This is the clock at the Ham Yard Hotel in London. It has 135 smaller clocks synchronized to create mesmerizing geometric patterns in between displaying the time in big block numbers. I could watch it all day. Paint drying and grass growing too. I’m a simple man. “You’re brain dead.” I’M A SIMPLE MAN.
Even when American traffic engineers have ventured closer to rocket science, with computer simulations of traffic flow on multi-lane highways, the results have tended to reinforce the American reputation for practicality and level-headedness. The mathematical and computer models indicate that when traffic jams occur, they are the result of bottlenecks (merging lanes, bad curves, accidents), which constrict flow. Find a way to eliminate the bottlenecks and flow will be restored.
SUCH was the happy, practical, and deterministic state of affairs up until a few years ago, when several German theoretical physicists began publishing papers on traffic flow in Physical Review Letters, Journal of Physics, Nature, and other publications not normally read by civil engineers.
I figure that if a cop has to fire a gun—justified or not—there have been a whole lot of societal, personal, and institutional failures to get to that point. We should never view it as unavoidable, even when it was the right thing to do.
Chances are better than slim that this picture has popped up on your Tumblr dashboard (or elsewhere) during your recent internet wanderings. All that strange and beautiful life, present in just a single drop of seawater! A microscopic bestiary overflowing with life’s smallest oddities! Isn’t it amazing?
Just one problem: It’s not true.
This is certainly a collection of zooplankton (what we call non-photosynthetic plankton species), but it’s absolutely not from a single drop of ocean. As Miriam Goldstein explains at Deep Sea News, it’s from a volume more like that of a swimming pool, captured and concentrated in a special net that scientists use to survey these microscopic species. Check the link to find out more about why and how scientists collect these beautiful samples!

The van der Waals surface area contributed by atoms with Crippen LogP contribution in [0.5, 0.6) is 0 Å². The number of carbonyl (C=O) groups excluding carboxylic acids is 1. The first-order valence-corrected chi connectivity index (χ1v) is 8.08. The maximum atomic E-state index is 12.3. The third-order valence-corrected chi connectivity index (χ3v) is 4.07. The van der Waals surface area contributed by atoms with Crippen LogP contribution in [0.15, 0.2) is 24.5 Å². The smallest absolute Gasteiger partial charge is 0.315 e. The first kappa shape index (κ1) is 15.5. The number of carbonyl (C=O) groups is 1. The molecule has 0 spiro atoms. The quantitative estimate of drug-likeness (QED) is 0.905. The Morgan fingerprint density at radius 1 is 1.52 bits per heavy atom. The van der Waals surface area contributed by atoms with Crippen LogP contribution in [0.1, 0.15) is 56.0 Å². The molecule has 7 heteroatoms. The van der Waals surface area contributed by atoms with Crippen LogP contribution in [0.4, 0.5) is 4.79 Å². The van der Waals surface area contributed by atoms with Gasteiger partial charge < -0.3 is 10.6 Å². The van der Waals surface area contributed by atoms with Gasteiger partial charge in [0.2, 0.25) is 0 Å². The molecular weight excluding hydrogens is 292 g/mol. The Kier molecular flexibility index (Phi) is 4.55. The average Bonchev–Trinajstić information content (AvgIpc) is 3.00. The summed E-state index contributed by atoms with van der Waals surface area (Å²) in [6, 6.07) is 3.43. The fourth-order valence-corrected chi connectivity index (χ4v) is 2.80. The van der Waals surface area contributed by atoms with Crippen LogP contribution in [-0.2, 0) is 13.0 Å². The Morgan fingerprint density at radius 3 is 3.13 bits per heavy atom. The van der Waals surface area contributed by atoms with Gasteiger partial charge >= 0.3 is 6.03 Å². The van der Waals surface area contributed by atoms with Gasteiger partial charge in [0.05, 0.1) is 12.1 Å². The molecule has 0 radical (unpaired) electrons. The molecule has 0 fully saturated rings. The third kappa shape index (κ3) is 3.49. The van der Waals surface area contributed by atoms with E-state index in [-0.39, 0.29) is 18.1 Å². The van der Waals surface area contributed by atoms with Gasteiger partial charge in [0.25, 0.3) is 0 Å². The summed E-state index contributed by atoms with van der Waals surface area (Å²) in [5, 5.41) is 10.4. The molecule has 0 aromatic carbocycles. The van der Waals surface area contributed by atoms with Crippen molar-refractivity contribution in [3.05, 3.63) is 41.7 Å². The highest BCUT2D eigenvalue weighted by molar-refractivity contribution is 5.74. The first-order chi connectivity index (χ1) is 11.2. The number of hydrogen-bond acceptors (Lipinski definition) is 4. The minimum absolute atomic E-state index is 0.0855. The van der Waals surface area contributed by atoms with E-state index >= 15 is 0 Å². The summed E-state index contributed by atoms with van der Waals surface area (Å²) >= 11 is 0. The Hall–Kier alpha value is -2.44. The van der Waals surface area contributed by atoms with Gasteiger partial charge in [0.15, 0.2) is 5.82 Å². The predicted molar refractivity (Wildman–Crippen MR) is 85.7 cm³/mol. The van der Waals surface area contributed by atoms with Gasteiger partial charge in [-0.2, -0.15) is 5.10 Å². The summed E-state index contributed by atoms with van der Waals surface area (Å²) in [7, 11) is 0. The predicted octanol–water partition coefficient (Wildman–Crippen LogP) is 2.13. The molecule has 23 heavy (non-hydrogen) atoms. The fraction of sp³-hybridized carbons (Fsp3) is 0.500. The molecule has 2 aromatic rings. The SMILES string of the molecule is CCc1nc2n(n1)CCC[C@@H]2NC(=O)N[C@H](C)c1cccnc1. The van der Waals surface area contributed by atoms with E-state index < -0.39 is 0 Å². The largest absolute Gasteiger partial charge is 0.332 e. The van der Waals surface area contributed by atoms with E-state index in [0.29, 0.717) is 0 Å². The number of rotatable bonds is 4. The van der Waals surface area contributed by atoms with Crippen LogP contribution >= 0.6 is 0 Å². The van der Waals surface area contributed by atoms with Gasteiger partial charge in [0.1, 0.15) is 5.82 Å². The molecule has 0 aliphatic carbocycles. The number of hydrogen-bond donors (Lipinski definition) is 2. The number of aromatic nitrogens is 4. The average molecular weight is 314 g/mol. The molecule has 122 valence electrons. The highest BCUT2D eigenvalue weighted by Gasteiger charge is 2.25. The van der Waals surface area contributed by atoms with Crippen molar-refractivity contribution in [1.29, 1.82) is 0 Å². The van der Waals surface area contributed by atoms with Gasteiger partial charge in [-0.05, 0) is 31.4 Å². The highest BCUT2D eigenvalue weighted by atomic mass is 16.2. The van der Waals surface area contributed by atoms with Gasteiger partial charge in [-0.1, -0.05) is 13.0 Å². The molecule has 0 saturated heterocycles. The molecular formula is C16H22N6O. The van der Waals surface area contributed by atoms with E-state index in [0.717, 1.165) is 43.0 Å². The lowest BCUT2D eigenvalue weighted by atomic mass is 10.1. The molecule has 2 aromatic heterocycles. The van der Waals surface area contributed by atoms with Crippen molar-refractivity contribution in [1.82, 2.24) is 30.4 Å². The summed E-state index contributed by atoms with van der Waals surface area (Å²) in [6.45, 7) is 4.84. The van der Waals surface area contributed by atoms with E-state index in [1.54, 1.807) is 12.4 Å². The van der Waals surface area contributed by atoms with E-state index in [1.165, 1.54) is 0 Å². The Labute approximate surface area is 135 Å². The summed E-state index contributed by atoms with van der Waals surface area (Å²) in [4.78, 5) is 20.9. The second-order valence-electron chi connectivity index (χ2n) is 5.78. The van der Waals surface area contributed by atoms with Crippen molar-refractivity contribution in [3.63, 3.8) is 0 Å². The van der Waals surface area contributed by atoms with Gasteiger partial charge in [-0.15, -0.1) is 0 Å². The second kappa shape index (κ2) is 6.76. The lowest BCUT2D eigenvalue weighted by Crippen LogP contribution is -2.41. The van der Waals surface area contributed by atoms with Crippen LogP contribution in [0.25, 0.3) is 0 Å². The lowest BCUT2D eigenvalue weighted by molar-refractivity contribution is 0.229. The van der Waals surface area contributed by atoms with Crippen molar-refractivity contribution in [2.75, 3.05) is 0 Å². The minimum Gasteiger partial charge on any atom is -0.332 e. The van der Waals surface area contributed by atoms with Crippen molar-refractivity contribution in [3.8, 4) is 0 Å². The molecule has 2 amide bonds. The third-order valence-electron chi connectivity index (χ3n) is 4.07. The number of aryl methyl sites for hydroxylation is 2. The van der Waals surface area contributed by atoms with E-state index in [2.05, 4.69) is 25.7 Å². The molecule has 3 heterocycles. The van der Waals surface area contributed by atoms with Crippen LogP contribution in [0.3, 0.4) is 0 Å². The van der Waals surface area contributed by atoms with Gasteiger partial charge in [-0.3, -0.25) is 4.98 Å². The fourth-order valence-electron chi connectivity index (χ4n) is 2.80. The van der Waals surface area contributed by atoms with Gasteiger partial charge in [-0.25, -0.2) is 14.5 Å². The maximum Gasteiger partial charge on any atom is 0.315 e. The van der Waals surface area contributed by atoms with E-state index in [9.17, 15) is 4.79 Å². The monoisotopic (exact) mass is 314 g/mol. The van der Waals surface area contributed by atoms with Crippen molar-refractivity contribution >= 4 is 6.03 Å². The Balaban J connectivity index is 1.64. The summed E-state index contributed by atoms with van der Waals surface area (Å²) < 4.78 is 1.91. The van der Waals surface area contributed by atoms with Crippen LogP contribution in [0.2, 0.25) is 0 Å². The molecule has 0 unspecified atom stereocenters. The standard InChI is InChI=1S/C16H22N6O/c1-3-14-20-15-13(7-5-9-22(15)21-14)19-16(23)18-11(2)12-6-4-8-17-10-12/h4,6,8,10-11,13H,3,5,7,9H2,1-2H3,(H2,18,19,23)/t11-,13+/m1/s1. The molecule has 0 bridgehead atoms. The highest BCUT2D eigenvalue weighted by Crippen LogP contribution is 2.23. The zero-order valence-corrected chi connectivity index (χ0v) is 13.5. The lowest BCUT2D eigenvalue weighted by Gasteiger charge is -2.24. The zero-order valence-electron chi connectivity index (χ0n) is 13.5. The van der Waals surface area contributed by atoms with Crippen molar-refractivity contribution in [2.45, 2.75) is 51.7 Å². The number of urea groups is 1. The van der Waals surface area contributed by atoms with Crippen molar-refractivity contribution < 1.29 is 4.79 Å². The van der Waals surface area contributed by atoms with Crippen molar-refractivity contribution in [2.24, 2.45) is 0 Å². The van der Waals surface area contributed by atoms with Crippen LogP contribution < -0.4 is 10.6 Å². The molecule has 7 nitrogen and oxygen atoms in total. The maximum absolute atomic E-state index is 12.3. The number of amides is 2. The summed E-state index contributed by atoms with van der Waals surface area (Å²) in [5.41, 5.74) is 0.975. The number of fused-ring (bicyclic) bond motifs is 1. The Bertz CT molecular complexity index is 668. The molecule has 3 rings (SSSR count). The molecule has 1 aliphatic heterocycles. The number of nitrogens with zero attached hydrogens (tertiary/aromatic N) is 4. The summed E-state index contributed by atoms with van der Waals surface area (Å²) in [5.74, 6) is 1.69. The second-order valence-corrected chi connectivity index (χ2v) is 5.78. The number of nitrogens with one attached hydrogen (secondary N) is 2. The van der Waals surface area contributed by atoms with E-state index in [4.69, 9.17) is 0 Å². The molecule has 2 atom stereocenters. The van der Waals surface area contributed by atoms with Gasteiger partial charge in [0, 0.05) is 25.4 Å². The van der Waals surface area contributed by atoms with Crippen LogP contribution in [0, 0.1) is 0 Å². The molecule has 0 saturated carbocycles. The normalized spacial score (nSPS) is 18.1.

So who cares? What’s the difference if it’s a drop or if it’s a swimming pool? The problem is that we’re missing out on some very cool truth by lazily inserting some very cool lies. We don’t need to lie about how amazing nature is. The ocean is (quite literally) full of amazing life. We can celebrate that without inventing a story, right? Because the real story, the one that uses a beautiful image to connect us to actual scientific research, is awesome in its own right.
Although this image has gone viral recently, I posted it five months ago, wrong information and all. I didn’t check to make sure that what I posted was true, and that was my bad. I should do better. We all should.
Scientists have odious manners, except when you prop up their theory; then you can borrow money of them.
—Mark Twain, “As Concerns Interpreting the Deity”
"Anything becomes interesting if you look at it long enough.” - Gustavo Flaubert
"If one wanted to crush and destroy a man entirely, to mete out to him the most terrible punishment, all one would have to do would be to make him do work that was completely and utterly devoid of usefulness and meaning.” -Dostoevsky
"Where the needs of the world and your talents cross, there lies your vocation." -Aristotle